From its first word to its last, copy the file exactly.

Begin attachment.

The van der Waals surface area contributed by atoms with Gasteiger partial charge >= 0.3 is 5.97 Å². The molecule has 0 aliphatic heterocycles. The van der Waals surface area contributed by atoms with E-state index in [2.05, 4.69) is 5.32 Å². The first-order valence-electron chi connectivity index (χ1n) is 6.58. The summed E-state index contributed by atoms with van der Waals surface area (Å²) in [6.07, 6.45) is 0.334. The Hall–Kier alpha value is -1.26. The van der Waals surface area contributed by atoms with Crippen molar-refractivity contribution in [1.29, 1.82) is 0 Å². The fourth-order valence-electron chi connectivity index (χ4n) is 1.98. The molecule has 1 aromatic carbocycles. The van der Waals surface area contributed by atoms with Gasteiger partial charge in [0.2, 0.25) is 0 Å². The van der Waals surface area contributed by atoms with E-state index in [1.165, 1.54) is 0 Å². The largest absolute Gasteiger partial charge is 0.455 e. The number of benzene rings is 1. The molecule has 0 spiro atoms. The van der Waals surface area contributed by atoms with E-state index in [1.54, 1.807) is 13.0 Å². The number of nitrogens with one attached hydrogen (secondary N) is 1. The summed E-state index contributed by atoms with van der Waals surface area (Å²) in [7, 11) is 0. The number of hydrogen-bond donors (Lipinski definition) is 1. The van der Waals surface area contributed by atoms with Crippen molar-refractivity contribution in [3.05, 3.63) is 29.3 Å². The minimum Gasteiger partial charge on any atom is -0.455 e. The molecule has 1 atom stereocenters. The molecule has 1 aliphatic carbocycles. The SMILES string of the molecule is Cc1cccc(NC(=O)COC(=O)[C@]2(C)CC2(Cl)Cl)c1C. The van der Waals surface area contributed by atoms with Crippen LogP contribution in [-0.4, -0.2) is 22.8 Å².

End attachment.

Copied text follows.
The van der Waals surface area contributed by atoms with Gasteiger partial charge >= 0.3 is 5.97 Å². The molecule has 0 aliphatic heterocycles. The van der Waals surface area contributed by atoms with E-state index in [2.05, 4.69) is 5.32 Å². The first-order valence-electron chi connectivity index (χ1n) is 6.58. The summed E-state index contributed by atoms with van der Waals surface area (Å²) in [6.07, 6.45) is 0.334. The Hall–Kier alpha value is -1.26. The van der Waals surface area contributed by atoms with Crippen molar-refractivity contribution in [1.29, 1.82) is 0 Å². The fourth-order valence-electron chi connectivity index (χ4n) is 1.98. The molecule has 1 aromatic carbocycles. The van der Waals surface area contributed by atoms with Gasteiger partial charge in [0.2, 0.25) is 0 Å². The van der Waals surface area contributed by atoms with E-state index in [1.165, 1.54) is 0 Å². The largest absolute Gasteiger partial charge is 0.455 e. The number of benzene rings is 1. The molecule has 0 spiro atoms. The van der Waals surface area contributed by atoms with E-state index in [1.54, 1.807) is 13.0 Å². The number of nitrogens with one attached hydrogen (secondary N) is 1. The summed E-state index contributed by atoms with van der Waals surface area (Å²) in [7, 11) is 0. The number of hydrogen-bond donors (Lipinski definition) is 1. The van der Waals surface area contributed by atoms with Crippen molar-refractivity contribution in [3.05, 3.63) is 29.3 Å². The minimum Gasteiger partial charge on any atom is -0.455 e. The molecule has 1 atom stereocenters. The molecule has 1 aliphatic carbocycles. The SMILES string of the molecule is Cc1cccc(NC(=O)COC(=O)[C@]2(C)CC2(Cl)Cl)c1C. The van der Waals surface area contributed by atoms with Crippen LogP contribution in [-0.4, -0.2) is 22.8 Å².